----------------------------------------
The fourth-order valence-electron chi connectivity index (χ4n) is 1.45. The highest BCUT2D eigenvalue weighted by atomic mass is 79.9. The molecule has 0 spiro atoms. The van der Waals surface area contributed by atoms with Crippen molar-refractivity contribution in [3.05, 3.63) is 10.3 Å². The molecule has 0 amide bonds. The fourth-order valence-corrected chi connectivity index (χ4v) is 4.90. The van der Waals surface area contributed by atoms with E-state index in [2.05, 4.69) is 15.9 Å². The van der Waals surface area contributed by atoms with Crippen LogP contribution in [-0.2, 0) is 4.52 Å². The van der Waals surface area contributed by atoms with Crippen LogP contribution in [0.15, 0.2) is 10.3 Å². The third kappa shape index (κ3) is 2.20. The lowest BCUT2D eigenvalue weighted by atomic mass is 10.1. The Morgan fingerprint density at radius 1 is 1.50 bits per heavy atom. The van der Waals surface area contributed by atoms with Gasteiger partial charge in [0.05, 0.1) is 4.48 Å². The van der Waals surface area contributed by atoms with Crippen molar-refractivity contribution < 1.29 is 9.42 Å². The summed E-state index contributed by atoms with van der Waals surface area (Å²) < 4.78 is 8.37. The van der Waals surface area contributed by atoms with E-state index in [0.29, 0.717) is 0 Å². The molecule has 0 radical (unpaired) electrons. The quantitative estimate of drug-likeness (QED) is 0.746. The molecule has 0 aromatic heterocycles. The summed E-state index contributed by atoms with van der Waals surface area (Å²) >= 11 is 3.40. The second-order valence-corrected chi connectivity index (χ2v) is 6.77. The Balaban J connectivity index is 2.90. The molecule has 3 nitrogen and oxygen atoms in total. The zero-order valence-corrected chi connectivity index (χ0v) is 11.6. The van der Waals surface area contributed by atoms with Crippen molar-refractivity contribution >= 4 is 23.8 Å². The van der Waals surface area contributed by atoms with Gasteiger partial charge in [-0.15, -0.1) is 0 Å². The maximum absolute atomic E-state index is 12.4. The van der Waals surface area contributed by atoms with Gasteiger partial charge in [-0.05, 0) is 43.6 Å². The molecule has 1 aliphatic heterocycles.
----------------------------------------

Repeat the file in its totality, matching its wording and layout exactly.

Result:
The fourth-order valence-electron chi connectivity index (χ4n) is 1.45. The highest BCUT2D eigenvalue weighted by atomic mass is 79.9. The molecule has 0 spiro atoms. The van der Waals surface area contributed by atoms with Crippen molar-refractivity contribution in [3.05, 3.63) is 10.3 Å². The molecule has 0 amide bonds. The fourth-order valence-corrected chi connectivity index (χ4v) is 4.90. The van der Waals surface area contributed by atoms with E-state index in [2.05, 4.69) is 15.9 Å². The van der Waals surface area contributed by atoms with Crippen LogP contribution in [-0.2, 0) is 4.52 Å². The van der Waals surface area contributed by atoms with Crippen LogP contribution in [0.15, 0.2) is 10.3 Å². The third kappa shape index (κ3) is 2.20. The lowest BCUT2D eigenvalue weighted by atomic mass is 10.1. The Morgan fingerprint density at radius 1 is 1.50 bits per heavy atom. The van der Waals surface area contributed by atoms with Gasteiger partial charge in [0.05, 0.1) is 4.48 Å². The van der Waals surface area contributed by atoms with Crippen molar-refractivity contribution < 1.29 is 9.42 Å². The summed E-state index contributed by atoms with van der Waals surface area (Å²) < 4.78 is 8.37. The van der Waals surface area contributed by atoms with E-state index in [0.29, 0.717) is 0 Å². The molecule has 0 radical (unpaired) electrons. The quantitative estimate of drug-likeness (QED) is 0.746. The molecule has 0 aromatic heterocycles. The summed E-state index contributed by atoms with van der Waals surface area (Å²) >= 11 is 3.40. The second-order valence-corrected chi connectivity index (χ2v) is 6.77. The Balaban J connectivity index is 2.90. The molecule has 3 nitrogen and oxygen atoms in total. The zero-order valence-corrected chi connectivity index (χ0v) is 11.6. The van der Waals surface area contributed by atoms with Crippen molar-refractivity contribution >= 4 is 23.8 Å². The van der Waals surface area contributed by atoms with Gasteiger partial charge in [-0.15, -0.1) is 0 Å². The maximum absolute atomic E-state index is 12.4. The van der Waals surface area contributed by atoms with Gasteiger partial charge in [-0.05, 0) is 43.6 Å². The molecule has 1 aliphatic heterocycles.